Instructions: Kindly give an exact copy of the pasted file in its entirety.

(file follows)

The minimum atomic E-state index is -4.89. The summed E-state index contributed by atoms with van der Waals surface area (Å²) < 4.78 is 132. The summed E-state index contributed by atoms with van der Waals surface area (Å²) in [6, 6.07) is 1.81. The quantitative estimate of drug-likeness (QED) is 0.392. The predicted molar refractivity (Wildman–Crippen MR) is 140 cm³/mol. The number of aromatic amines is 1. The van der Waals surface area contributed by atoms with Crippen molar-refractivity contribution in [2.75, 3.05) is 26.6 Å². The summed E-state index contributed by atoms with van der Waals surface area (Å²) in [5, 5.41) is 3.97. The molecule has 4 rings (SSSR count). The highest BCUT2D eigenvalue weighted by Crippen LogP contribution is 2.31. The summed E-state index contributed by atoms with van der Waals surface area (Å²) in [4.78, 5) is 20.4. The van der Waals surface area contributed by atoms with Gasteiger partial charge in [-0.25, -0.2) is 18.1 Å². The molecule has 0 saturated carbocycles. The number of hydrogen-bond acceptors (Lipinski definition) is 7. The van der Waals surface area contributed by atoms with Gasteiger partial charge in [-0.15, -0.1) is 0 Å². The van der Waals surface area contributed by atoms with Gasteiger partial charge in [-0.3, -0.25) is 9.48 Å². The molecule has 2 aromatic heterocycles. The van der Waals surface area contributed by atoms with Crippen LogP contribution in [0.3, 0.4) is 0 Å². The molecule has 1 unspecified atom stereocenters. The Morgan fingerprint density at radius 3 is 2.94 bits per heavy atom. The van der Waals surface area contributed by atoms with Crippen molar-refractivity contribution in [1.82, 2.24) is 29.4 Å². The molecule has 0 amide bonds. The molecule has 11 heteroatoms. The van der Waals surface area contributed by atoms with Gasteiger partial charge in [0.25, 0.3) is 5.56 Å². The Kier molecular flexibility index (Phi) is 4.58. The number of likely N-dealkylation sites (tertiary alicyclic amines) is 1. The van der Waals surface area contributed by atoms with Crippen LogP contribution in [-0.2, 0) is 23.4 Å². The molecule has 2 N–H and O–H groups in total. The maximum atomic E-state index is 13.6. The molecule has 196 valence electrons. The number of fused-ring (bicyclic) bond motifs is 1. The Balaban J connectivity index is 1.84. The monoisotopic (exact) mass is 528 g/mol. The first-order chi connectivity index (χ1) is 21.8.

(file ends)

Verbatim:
The minimum atomic E-state index is -4.89. The summed E-state index contributed by atoms with van der Waals surface area (Å²) < 4.78 is 132. The summed E-state index contributed by atoms with van der Waals surface area (Å²) in [6, 6.07) is 1.81. The quantitative estimate of drug-likeness (QED) is 0.392. The predicted molar refractivity (Wildman–Crippen MR) is 140 cm³/mol. The number of aromatic amines is 1. The van der Waals surface area contributed by atoms with Crippen molar-refractivity contribution in [2.75, 3.05) is 26.6 Å². The summed E-state index contributed by atoms with van der Waals surface area (Å²) in [5, 5.41) is 3.97. The molecule has 4 rings (SSSR count). The highest BCUT2D eigenvalue weighted by Crippen LogP contribution is 2.31. The summed E-state index contributed by atoms with van der Waals surface area (Å²) in [4.78, 5) is 20.4. The van der Waals surface area contributed by atoms with Gasteiger partial charge in [-0.25, -0.2) is 18.1 Å². The molecule has 0 saturated carbocycles. The number of hydrogen-bond acceptors (Lipinski definition) is 7. The van der Waals surface area contributed by atoms with Gasteiger partial charge in [-0.15, -0.1) is 0 Å². The van der Waals surface area contributed by atoms with Gasteiger partial charge in [-0.3, -0.25) is 9.48 Å². The molecule has 2 aromatic heterocycles. The van der Waals surface area contributed by atoms with Crippen LogP contribution in [0.3, 0.4) is 0 Å². The molecule has 1 unspecified atom stereocenters. The Morgan fingerprint density at radius 3 is 2.94 bits per heavy atom. The van der Waals surface area contributed by atoms with Crippen molar-refractivity contribution in [1.82, 2.24) is 29.4 Å². The molecule has 0 amide bonds. The molecule has 11 heteroatoms. The van der Waals surface area contributed by atoms with Gasteiger partial charge in [0.25, 0.3) is 5.56 Å². The Kier molecular flexibility index (Phi) is 4.58. The number of likely N-dealkylation sites (tertiary alicyclic amines) is 1. The van der Waals surface area contributed by atoms with Crippen LogP contribution in [-0.2, 0) is 23.4 Å². The molecule has 2 N–H and O–H groups in total. The maximum atomic E-state index is 13.6. The molecule has 196 valence electrons. The number of fused-ring (bicyclic) bond motifs is 1. The Balaban J connectivity index is 1.84. The monoisotopic (exact) mass is 528 g/mol. The first-order chi connectivity index (χ1) is 21.8.